Microbial ecology in atrazine and terbutryn dissipation in surface soils and subsurface sediments

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dc.contributor Helsingin yliopisto, bio- ja ympäristötieteellinen tiedekunta, ympäristötieteiden laitos fi
dc.contributor Helsingfors universitet, bio- och miljövetenskapliga fakulteten, miljövetenskapliga institutionen sv
dc.contributor University of Helsinki, Faculty of Biological and Environmental Sciences, Department of Environmental Sciences en
dc.contributor.author Liu, Xinxin
dc.date.accessioned 2016-02-10T06:58:36Z
dc.date.available 2016-02-16 fi
dc.date.available 2016-02-10T06:58:36Z
dc.date.issued 2016-02-26
dc.identifier.uri URN:ISBN:978-951-51-1892-9 fi
dc.identifier.uri http://hdl.handle.net/10138/160114
dc.description.abstract The worldwide use of triazines as pesticides has resulted in their widespread occurrence in groundwater. Within the northern boreal region in Southern Finland, 30% of groundwater sampling points contained pesticides, and acceptable drinking water limits were exceeded in 11%. Atrazine and its degradation products were among the most common pesticides observed. Chemical pesticide degradation in soil is slower than microbial degradation. Biodegradation often decreases with increasing depth. Nutritional factors and soil physicochemical properties affect microbial pesticide degradation. However, their effects on separate microorganisms, and the genetic basis of these responses, are not well documented. The aim of this thesis was to isolate and characterize atrazine-degrading microorganisms, and to find appropriate microbial, physicochemical, and nutritional demands for pesticide degradation. Microbial community composition was studied in farmland, forested farmland, and primary forest soils by pyrosequencing and in gardens, groundwater deposits, and vadose zone sediments by cultivation on mineral medium with atrazine or terbutryn as the nitrogen source. Atrazine dissipation efficiency was additionally compared under stagnant and circulating water conditions. The dominant phyla that increased in atrazine-treated farmland, gardens, deposits, and sediments were Proteobacteria and Actinobacteria. The overlap in genera was less than in phyla, while the isolated Pseudomonas strains only slightly overlapped between isolates from surface soils and subsurface deposits and sediments. Atrazine dissipation was better in circulating than in stagnant water, and aerobic microbes from genera known to have atrazine degradation genes, all from phyla Proteobacteria and Actinobacteria, were simultaneously enriched,. Based on the results, the application of microbial remediation of atrazine and terbutryn requires special attention to soil physicochemical properties and selection of proper microbial strains. en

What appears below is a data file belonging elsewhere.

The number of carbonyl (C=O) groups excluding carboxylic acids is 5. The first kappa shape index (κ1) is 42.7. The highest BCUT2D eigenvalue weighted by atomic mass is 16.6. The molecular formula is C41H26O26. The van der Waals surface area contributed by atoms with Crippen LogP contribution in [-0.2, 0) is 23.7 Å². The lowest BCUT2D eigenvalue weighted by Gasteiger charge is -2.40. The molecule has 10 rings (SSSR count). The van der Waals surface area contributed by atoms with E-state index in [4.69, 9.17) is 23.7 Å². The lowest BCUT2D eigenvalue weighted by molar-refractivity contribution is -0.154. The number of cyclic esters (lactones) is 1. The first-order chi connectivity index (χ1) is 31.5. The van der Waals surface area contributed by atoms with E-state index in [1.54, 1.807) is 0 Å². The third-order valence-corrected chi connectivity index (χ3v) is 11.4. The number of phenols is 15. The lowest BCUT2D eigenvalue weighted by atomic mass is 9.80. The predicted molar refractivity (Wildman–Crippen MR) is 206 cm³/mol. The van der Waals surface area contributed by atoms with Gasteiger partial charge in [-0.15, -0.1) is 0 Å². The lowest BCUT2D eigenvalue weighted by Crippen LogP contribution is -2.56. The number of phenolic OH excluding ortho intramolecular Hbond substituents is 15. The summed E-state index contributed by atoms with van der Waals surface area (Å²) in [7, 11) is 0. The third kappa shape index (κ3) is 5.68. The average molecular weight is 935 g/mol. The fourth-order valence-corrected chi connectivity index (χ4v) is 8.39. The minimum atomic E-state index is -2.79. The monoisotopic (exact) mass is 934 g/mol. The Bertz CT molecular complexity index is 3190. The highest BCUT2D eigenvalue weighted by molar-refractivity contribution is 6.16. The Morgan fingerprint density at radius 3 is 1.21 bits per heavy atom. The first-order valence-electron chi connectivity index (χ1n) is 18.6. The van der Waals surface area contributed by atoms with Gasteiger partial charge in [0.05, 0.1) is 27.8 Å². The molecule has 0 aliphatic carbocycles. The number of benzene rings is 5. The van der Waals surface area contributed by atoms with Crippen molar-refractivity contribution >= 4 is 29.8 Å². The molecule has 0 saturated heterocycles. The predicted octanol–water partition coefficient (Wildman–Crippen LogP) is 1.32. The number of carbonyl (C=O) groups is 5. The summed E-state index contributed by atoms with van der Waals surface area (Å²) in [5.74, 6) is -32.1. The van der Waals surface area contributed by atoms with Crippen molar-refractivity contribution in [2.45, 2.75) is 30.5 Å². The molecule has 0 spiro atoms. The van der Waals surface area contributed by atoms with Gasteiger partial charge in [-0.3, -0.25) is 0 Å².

dc.description.abstract The world-wide use of triazines as pesticides has resulted in their widespread occurrence in groundwater. In South Finland 30 % of groundwater sampling points contained pesticides, and limits accepted for the drinking water were exceeded in 11 %. The most common pesticides were atrazine and its degradation products. The chemical pesticide degradation in soil is slow, in contrast to microbial degradation in few months. Biodegradation often decreases with increasing depth. The nutritional factors and soil physical properties have been found to affect the pesticide microbial degradation. However, their effects on separate microorganisms, and genetic basis of responses is poorly known. The aim of this study is to isolate and characterize atrazine degrading microorganisms, find appropriate microbes and conditions for remediation, and determine physical and nutritional demands for pesticide degradation. Pesticide degradation is studied in environmental samples from surface soils, groundwater deposits, and in subsurface sediments from contaminated areas. Microbial strains were isolated by mineral medium with atrazine or terbutryn as nitrogen source from northern boreal region. In addition, atrazine dissipation rate in subsurface sediments was up to 89.7% in lab bio-reactors. The results provide information on microbial ecology of atrazine and terbutryn dissipation in surface and subsurface soils. Based on the results application of microbial remediation of atrazine and terbutryn requires special attention on soil physicochemical properties and selection of proper microbial strains. fi
dc.format.mimetype application/pdf fi
dc.language.iso en
dc.publisher Helsingin yliopisto fi
dc.publisher Helsingfors universitet sv
dc.publisher University of Helsinki en
dc.relation.isformatof URN:ISBN:978-951-51-1891-2 fi
dc.relation.isformatof 1799-0580 fi
dc.rights Julkaisu on tekijänoikeussäännösten alainen. Teosta voi lukea ja tulostaa henkilökohtaista käyttöä varten. Käyttö kaupallisiin tarkoituksiin on kielletty. fi
dc.rights This publication is copyrighted. You may download, display and print it for Your own personal use. Commercial use is prohibited. en
dc.rights Publikationen är skyddad av upphovsrätten. Den får läsas och skrivas ut för personligt bruk. Användning i kommersiellt syfte är förbjuden. sv
dc.subject environmental ecology fi
dc.title Microbial ecology in atrazine and terbutryn dissipation in surface soils and subsurface sediments en
dc.type.ontasot Väitöskirja (artikkeli) fi
dc.type.ontasot Doctoral dissertation (article-based) en
dc.type.ontasot Doktorsavhandling (sammanläggning) sv
dc.ths Kontro, Merja
dc.ths Romantschuk, Martin
dc.opn Jumpponen, Ari
dc.type.dcmitype Text

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